Skip to comments.Amateur photo of Space Station passing through Pleiades star cluster as meteor shoots across
Posted on 03/05/2010 9:33:47 AM PST by ETL
WHAT ARE THE ODDS? Last night in Minburn, Iowa, photographer, Tom Bailey pointed his camera at the Pleiades and opened the shutter. Within 30 seconds, a spaceship bisected the star cluster followed shortly thereafter by a disintegrating clump of comet dust. Unlikely? Here's the photo:
Photo details: Nikon D5000, Nikon 135mm lens, f2.0, 30s
The image was part accident, part design. "I positioned myself at a location where the International Space Station would pass directly in front of the Pleiades," says Bailey. "Right on schedule, I spotted it creeping up over the trees and making a beeline for the cluster. Just as it passed, an unexpected meteor streaked across the field of view. Wow!"
Wow, indeed. Seek out your own crossings using the Simple Satellite Tracker. And don't forget, there's an app for that, too.
BTW: you can also find out if the International Space Station will be observable from your location (looks like a bright white 'star' moving slowly across the sky) by going to Heavens-Above.com:
(look for "ISS")
However, you will need to first input your general location. There are several fairly easy ways of doing it. See the options at the website. I advise that you register (free) and save your location info for when you want to check again at a later date.
Note: the white ISS trail that you see in this photo is due to the camera settings (shutter speed). i.e. the ISS moves across the sky at the apparent rate of a high-flying airplane. It does ZIP through the sky like a meteor, although it is traveling at about 5 miles per second (18,000 miles per hour) at its approximate 240 mile altitude.
RE: “It does ZIP through the sky like a meteor”
Make that DOESN’T.
Awesome shot, well done.
Pleiades is my favorite.
Here’s a great website for amateur astrophotos:
(be sure to click ENLARGE where available, and explore ALL the different categories from the column on the left)
>Pleiades is my favorite.
Here’s a large high-resolution image of the Pleiades from Wiki:
What is really strange is how many supposedly random stars fall in gently curved string-of-pearls patterns.
God is great
Click on J-Track 3D for tracking over 900 satellites.
Stars within clusters aren't randomly dispersed. They share a common origin and so remain at least somewhat gravitationally bound to each other. The Pleiades is an "open" star cluster. In OSCs, the stars are more loosely bound and slowly drifting away from each other, whereas in "globular" clusters, the stars are much more tightly packed.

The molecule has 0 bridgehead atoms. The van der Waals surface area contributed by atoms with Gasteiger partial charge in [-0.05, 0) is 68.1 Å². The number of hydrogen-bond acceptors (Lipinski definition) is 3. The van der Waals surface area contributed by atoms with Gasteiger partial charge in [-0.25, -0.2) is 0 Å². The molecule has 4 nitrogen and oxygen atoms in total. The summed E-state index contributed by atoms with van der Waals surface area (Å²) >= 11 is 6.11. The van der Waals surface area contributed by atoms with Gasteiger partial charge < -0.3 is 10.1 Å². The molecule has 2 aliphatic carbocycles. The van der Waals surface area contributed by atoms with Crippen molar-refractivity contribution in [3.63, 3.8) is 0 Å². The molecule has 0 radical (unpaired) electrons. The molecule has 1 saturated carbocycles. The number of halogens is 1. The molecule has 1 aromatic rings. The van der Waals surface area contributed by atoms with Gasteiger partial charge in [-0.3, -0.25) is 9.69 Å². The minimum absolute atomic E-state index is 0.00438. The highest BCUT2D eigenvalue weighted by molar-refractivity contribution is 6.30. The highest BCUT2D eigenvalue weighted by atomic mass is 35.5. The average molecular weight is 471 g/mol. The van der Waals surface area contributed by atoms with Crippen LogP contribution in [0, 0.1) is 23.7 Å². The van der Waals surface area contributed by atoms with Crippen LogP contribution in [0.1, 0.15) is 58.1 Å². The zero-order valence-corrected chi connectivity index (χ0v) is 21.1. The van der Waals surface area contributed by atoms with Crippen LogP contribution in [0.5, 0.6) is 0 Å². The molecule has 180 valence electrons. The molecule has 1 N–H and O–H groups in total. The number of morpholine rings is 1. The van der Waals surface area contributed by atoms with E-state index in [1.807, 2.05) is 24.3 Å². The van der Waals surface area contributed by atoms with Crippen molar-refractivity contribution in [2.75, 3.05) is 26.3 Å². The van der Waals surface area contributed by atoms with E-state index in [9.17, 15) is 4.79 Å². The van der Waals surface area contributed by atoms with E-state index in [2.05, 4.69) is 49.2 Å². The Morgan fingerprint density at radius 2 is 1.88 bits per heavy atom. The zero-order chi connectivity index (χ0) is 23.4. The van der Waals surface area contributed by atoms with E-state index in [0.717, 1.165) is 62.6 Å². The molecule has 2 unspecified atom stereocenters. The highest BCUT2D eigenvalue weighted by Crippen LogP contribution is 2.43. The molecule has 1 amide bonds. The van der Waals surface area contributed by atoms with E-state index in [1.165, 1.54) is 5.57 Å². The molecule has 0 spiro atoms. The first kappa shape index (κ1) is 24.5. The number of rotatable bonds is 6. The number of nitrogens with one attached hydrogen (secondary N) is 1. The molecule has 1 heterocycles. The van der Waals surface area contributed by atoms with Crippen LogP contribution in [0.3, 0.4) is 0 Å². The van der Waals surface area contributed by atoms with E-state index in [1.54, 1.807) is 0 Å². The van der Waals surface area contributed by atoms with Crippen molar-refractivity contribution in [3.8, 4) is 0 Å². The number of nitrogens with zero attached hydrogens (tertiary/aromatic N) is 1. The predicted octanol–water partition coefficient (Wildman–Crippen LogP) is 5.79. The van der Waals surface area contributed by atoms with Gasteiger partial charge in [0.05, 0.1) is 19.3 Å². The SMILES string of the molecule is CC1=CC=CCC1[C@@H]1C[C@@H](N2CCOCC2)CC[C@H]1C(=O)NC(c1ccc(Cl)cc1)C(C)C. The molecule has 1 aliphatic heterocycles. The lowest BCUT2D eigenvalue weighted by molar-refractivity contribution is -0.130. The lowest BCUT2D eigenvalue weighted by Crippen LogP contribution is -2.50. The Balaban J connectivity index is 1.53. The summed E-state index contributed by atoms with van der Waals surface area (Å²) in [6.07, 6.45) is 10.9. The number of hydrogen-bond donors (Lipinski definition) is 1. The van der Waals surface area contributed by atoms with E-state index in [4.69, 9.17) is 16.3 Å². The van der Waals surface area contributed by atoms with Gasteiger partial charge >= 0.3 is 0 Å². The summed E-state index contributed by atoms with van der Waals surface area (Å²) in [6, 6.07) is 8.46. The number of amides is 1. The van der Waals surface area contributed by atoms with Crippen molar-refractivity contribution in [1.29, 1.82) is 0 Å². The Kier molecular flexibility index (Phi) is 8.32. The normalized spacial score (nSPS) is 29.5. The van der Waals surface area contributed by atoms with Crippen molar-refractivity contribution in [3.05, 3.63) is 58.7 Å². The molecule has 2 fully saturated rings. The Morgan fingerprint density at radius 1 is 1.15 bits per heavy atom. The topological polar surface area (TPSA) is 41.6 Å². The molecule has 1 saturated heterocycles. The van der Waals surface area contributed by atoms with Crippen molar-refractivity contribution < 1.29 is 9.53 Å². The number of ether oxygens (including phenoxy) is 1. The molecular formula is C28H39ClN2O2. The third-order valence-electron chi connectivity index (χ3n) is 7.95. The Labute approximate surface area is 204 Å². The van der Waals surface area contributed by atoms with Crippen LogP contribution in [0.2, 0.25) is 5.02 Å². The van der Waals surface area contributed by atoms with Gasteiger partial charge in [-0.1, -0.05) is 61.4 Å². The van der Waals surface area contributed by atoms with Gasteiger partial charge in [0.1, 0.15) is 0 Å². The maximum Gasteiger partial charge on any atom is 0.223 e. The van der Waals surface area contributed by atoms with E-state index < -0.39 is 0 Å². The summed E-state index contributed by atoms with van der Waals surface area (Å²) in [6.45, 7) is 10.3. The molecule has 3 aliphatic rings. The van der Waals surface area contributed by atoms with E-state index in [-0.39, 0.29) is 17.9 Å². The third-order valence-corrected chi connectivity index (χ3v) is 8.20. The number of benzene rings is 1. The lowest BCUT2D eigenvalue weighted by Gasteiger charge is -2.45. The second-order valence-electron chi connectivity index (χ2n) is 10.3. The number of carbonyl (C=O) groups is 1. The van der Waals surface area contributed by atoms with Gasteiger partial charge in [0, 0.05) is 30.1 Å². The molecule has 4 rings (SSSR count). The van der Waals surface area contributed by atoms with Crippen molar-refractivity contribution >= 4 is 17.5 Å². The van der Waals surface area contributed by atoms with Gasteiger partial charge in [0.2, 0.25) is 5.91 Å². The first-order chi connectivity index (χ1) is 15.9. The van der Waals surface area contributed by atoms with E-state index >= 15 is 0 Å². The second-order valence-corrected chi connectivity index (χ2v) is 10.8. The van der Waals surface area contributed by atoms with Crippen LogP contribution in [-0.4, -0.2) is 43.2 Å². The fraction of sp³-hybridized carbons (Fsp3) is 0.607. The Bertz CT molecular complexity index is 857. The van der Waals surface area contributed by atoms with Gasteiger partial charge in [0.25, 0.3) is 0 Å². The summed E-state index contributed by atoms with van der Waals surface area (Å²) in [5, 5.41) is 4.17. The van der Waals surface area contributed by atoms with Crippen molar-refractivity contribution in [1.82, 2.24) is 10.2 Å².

Thanks. Usually stuff like this from NASA is unnecessarily complex and confusing, at least for regular folks. They have way too many things jammed onto their pages and the structure is terrible. I very rarely rely on their websites for anything. But then, I find this to be the case for most government websites.
I’ll second the recommendation for Heavens-Above. After entering your coordinates you can bring up a whole range of satellite viewing opportunities. My favorite are the so-called Iridium Flares. If you haven’t seen one, they are really something. Because the “beam” from them is so narrow, a couple of tips are in order if you want to maximize your Iridium Flare viewing success: First, you need to know exactly where you are. One of the best ways to do this is with Google Earth - zoom in on your location and record the coordinates. On Google Earth, move your cursor to the spot you want and the coordinates are displayed at the bottom. If the coordinates are displayed in Degrees/Minutes/Seconds, open the Tools>Options tab and select Degrees, decimal minutes. These are the values you enter into Heavens-Above. Second, you need to know the exact time (flares only last a few seconds). Lastly, you need to be able to estimate azimuth and angle above the horizon. Heavens-Above will estimate magnitude, so bear in mind that the lower the number, the brighter the event; some are very bright; in the -5 or less range they are dazzling. Sorry if I went on and on, but these flares are very cool and the first one you see will shock you.
Got it ;)
Well, the ultimate origin of everything in the universe may be something close to ‘magic’.
That’s just my standard reply when somebody describes something clearly beyond my capabilities.
I think I got it from Homer Simpson.
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